Former Broward County sheriff’s deputy Scot Peterson has been widely vilified for failing to intervene in the February 2018 mass shooting at Marjory Stoneman Douglas High School in Parkland, Florida. But did Peterson’s failure amount to a crime? Although that is what local prosecutors argue, it seems like a stretch.
The arrest warrant approved by Circuit Court Judge Andrew Siegel this week charges Peterson with seven counts of child neglect, a felony, and three misdemeanor counts of culpable negligence as well as one misdemeanor count of perjury for allegedly lying to investigators about how many shots he heard while taking cover 75 feet away from the building where a gunman was murdering students and teachers. Only the perjury charge seems like a straightforward application of the relevant statute, while the other charges are novel applications of laws that are generally applied to very different contexts.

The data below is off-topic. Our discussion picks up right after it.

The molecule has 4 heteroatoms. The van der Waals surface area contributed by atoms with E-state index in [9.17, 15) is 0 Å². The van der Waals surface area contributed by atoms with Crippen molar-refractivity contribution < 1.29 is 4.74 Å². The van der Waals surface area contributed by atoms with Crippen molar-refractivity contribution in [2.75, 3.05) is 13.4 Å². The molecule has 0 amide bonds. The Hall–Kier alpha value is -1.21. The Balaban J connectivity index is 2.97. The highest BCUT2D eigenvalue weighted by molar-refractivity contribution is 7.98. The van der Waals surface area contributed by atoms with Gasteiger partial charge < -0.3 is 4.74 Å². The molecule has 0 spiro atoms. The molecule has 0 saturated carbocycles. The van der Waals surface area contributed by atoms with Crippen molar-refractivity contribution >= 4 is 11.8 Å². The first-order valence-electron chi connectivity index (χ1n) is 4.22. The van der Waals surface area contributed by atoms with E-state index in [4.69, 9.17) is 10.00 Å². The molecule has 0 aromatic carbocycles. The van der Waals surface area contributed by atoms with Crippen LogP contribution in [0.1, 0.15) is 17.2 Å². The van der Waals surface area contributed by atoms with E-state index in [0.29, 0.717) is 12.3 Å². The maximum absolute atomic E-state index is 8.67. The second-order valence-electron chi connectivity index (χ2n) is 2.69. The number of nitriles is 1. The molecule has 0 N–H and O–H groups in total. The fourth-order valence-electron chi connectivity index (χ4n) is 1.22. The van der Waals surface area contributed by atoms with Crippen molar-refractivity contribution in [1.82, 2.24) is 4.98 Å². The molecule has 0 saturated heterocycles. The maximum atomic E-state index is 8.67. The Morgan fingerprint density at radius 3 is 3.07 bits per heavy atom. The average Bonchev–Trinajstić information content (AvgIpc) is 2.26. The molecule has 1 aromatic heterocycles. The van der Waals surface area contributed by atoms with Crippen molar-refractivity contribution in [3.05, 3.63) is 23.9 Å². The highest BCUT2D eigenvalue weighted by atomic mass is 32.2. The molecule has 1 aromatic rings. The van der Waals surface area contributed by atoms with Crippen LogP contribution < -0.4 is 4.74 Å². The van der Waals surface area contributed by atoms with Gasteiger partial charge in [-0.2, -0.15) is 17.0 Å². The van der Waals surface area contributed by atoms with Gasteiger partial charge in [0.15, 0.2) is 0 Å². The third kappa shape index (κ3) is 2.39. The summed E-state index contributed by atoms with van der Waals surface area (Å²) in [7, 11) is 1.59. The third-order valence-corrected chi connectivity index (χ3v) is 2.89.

As relevant here, Florida defines “neglect of a child” as “a caregiver’s failure to make a reasonable effort to protect a child from abuse, neglect, or exploitation by another person.” A “caregiver” is defined as “a parent, adult household member, or other person responsible for a child’s welfare.” Did Peterson, as the resource officer assigned to the high school, qualify as a caregiver, and did he therefore have a legal obligation to risk his life by running into the school? Not surprisingly, Peterson’s lawyer, Joseph DiRuzzo, argues that he did not. But other legal experts are also skeptical.